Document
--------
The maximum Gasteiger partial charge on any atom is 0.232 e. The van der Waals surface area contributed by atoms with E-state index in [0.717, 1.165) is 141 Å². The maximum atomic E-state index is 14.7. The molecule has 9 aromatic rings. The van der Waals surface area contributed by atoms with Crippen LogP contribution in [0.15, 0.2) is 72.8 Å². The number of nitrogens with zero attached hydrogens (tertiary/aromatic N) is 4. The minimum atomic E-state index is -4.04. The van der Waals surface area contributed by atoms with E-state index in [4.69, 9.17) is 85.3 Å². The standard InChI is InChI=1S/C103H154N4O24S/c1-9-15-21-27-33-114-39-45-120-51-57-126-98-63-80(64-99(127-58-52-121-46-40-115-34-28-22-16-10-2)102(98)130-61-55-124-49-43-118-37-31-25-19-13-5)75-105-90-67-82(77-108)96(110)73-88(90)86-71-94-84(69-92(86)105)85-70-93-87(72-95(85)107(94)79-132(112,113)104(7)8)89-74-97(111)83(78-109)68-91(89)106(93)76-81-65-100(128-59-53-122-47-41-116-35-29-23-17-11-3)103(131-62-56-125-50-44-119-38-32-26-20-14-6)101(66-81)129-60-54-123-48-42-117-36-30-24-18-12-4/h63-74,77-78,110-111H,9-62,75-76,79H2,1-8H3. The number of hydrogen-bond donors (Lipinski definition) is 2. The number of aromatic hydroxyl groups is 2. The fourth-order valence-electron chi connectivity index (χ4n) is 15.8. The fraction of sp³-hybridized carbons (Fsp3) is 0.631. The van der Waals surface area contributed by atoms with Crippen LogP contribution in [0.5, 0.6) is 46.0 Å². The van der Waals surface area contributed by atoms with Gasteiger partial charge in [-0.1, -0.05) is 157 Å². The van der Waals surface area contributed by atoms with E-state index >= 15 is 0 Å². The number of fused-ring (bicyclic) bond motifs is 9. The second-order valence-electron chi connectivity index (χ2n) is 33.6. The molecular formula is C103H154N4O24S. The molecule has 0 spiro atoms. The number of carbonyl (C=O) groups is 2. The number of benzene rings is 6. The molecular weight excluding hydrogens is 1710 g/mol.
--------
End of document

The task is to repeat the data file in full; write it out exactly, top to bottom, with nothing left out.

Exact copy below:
The maximum Gasteiger partial charge on any atom is 0.232 e. The van der Waals surface area contributed by atoms with E-state index in [0.717, 1.165) is 141 Å². The maximum atomic E-state index is 14.7. The molecule has 9 aromatic rings. The van der Waals surface area contributed by atoms with Crippen LogP contribution in [0.15, 0.2) is 72.8 Å². The number of nitrogens with zero attached hydrogens (tertiary/aromatic N) is 4. The minimum atomic E-state index is -4.04. The van der Waals surface area contributed by atoms with E-state index in [4.69, 9.17) is 85.3 Å². The standard InChI is InChI=1S/C103H154N4O24S/c1-9-15-21-27-33-114-39-45-120-51-57-126-98-63-80(64-99(127-58-52-121-46-40-115-34-28-22-16-10-2)102(98)130-61-55-124-49-43-118-37-31-25-19-13-5)75-105-90-67-82(77-108)96(110)73-88(90)86-71-94-84(69-92(86)105)85-70-93-87(72-95(85)107(94)79-132(112,113)104(7)8)89-74-97(111)83(78-109)68-91(89)106(93)76-81-65-100(128-59-53-122-47-41-116-35-29-23-17-11-3)103(131-62-56-125-50-44-119-38-32-26-20-14-6)101(66-81)129-60-54-123-48-42-117-36-30-24-18-12-4/h63-74,77-78,110-111H,9-62,75-76,79H2,1-8H3. The number of hydrogen-bond donors (Lipinski definition) is 2. The number of aromatic hydroxyl groups is 2. The fourth-order valence-electron chi connectivity index (χ4n) is 15.8. The fraction of sp³-hybridized carbons (Fsp3) is 0.631. The van der Waals surface area contributed by atoms with Crippen LogP contribution in [0.5, 0.6) is 46.0 Å². The van der Waals surface area contributed by atoms with Gasteiger partial charge in [-0.1, -0.05) is 157 Å². The van der Waals surface area contributed by atoms with E-state index >= 15 is 0 Å². The number of fused-ring (bicyclic) bond motifs is 9. The second-order valence-electron chi connectivity index (χ2n) is 33.6. The molecular formula is C103H154N4O24S. The molecule has 0 spiro atoms. The number of carbonyl (C=O) groups is 2. The number of benzene rings is 6. The molecular weight excluding hydrogens is 1710 g/mol.